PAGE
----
This section is from the book "The Botanical Magazine; Or, Flower-Garden Displayed", by William Curtis. Also available from Amazon: The Botanical Magazine; or, Flower-Garden Displayed, Volume I.
Lychnis Coronata. Chinese Lychnis
Cal. 1-phyllus, oblongus, laevis. Petala 5, unguiculata: Limbo sub-bifido. Caps. 5-locularis.
LYCHNIS coronata glabra, floribus axillaribus terminalibusque solitariis, petalis laciniatis. Thunb. Japon. p. 187. Linn. Syst. Vegetab. ed. 14. Murr. p. 435. Ait. Kew. V. 1. p. 117.
LYCHNIS grandiflora floribus axillaribus terminalibusque folitariis, petalis inaequaliter crenatis. Jacq. Collect. V. 1. p. 149. Icon. V. 1.
JAPONICE sen sjun ra, vulgo Ganpi. Kempf. Amaen. Exot. Fasc. V. p. 873.
The rich and elegant blossoms of this Chinese or Japanese beauty, possess a flatness and stiffness, which gives them an artificial air, to which their colour, which is exactly that of common red lead, may perhaps somewhat contribute; they make their appearance towards the close of the summer, and as many (when the plant is in health and vigour) are produced on the same stem, they continue a considerable time in bloom; its root is perennial, and its stem, which rises to the height of about two feet, herbaceous.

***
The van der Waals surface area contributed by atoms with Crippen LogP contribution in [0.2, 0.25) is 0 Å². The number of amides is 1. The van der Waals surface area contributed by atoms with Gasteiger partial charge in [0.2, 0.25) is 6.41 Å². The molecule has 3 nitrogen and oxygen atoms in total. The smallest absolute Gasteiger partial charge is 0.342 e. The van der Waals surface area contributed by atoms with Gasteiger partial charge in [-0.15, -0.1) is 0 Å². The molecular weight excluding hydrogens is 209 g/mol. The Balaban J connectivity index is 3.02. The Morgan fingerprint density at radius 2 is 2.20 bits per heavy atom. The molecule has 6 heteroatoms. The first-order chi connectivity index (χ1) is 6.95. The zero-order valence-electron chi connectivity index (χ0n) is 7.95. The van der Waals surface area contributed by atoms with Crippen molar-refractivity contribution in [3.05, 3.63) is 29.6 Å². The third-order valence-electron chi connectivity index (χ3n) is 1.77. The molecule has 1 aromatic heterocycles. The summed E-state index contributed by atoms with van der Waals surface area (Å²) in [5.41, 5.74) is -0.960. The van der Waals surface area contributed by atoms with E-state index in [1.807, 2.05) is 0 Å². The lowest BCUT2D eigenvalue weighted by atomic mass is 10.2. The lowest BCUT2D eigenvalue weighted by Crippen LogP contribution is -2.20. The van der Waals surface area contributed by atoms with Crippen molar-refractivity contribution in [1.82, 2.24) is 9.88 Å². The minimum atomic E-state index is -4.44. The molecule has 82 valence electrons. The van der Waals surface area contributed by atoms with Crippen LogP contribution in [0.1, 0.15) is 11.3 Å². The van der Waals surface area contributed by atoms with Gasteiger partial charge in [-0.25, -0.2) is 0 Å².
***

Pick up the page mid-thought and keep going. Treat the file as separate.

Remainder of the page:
We remember to have seen this plant in the collection of the late Dr. Fothergill at Upton, about the year 1774, by whom it was first introduced to this country: Kaempfer, the celebrated Dutch traveller, who saw it growing in Japan, gives a very short description of it in his Amaenitates exoticae, and mentions a variety of it with white flowers: Professor Thunberg, who saw it also in its wild state, as well as in the gardens of that country, confines himself to describing the plant more at large: Professor Jacquin, in his Icones, has given an admirable figure of it.
Persons here differ in their mode of cultivating this species of Lychnis, some treating it as a stove others as a greenhouse and others as a hardy herbaceous plant; the latter mode is to be preferred, provided care be taken to plant it in a sheltered situation, and to guard it against the inclemency of particular seasons; it is propagated by parting its roots, also by slips, and cuttings, but in this business more than ordinary care is required to be successful.